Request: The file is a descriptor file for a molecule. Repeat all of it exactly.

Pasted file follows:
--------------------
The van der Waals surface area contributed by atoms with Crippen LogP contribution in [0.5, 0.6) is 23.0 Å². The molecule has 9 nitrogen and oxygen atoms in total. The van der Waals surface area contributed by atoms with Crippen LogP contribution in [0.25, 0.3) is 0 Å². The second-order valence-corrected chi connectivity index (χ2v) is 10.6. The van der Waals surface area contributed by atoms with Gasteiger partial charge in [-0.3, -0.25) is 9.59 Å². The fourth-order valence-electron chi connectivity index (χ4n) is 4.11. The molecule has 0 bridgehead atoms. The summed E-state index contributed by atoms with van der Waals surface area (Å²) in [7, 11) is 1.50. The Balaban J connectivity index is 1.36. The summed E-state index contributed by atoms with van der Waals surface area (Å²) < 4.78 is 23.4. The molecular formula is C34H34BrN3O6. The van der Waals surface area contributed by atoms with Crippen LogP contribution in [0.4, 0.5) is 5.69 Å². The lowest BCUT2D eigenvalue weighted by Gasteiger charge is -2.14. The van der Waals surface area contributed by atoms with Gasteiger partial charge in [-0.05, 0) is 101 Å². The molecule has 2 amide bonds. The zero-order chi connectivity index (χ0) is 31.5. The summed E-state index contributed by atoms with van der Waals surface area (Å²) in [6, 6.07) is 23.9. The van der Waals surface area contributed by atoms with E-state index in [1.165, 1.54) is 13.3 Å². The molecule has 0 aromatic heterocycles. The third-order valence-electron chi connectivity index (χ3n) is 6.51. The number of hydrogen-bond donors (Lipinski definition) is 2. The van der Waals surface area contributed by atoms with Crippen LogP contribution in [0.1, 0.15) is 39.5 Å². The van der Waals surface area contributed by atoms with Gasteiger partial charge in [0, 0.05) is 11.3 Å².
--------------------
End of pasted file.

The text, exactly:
The van der Waals surface area contributed by atoms with Crippen LogP contribution in [0.5, 0.6) is 23.0 Å². The molecule has 9 nitrogen and oxygen atoms in total. The van der Waals surface area contributed by atoms with Crippen LogP contribution in [0.25, 0.3) is 0 Å². The second-order valence-corrected chi connectivity index (χ2v) is 10.6. The van der Waals surface area contributed by atoms with Gasteiger partial charge in [-0.3, -0.25) is 9.59 Å². The fourth-order valence-electron chi connectivity index (χ4n) is 4.11. The molecule has 0 bridgehead atoms. The summed E-state index contributed by atoms with van der Waals surface area (Å²) in [7, 11) is 1.50. The Balaban J connectivity index is 1.36. The summed E-state index contributed by atoms with van der Waals surface area (Å²) < 4.78 is 23.4. The molecular formula is C34H34BrN3O6. The van der Waals surface area contributed by atoms with Crippen LogP contribution in [0.4, 0.5) is 5.69 Å². The lowest BCUT2D eigenvalue weighted by Gasteiger charge is -2.14. The van der Waals surface area contributed by atoms with Gasteiger partial charge in [-0.05, 0) is 101 Å². The molecule has 2 amide bonds. The zero-order chi connectivity index (χ0) is 31.5. The summed E-state index contributed by atoms with van der Waals surface area (Å²) in [6, 6.07) is 23.9. The van der Waals surface area contributed by atoms with E-state index in [1.165, 1.54) is 13.3 Å². The molecule has 0 aromatic heterocycles. The third-order valence-electron chi connectivity index (χ3n) is 6.51. The number of hydrogen-bond donors (Lipinski definition) is 2. The van der Waals surface area contributed by atoms with Crippen LogP contribution in [0.1, 0.15) is 39.5 Å². The van der Waals surface area contributed by atoms with Gasteiger partial charge in [0, 0.05) is 11.3 Å².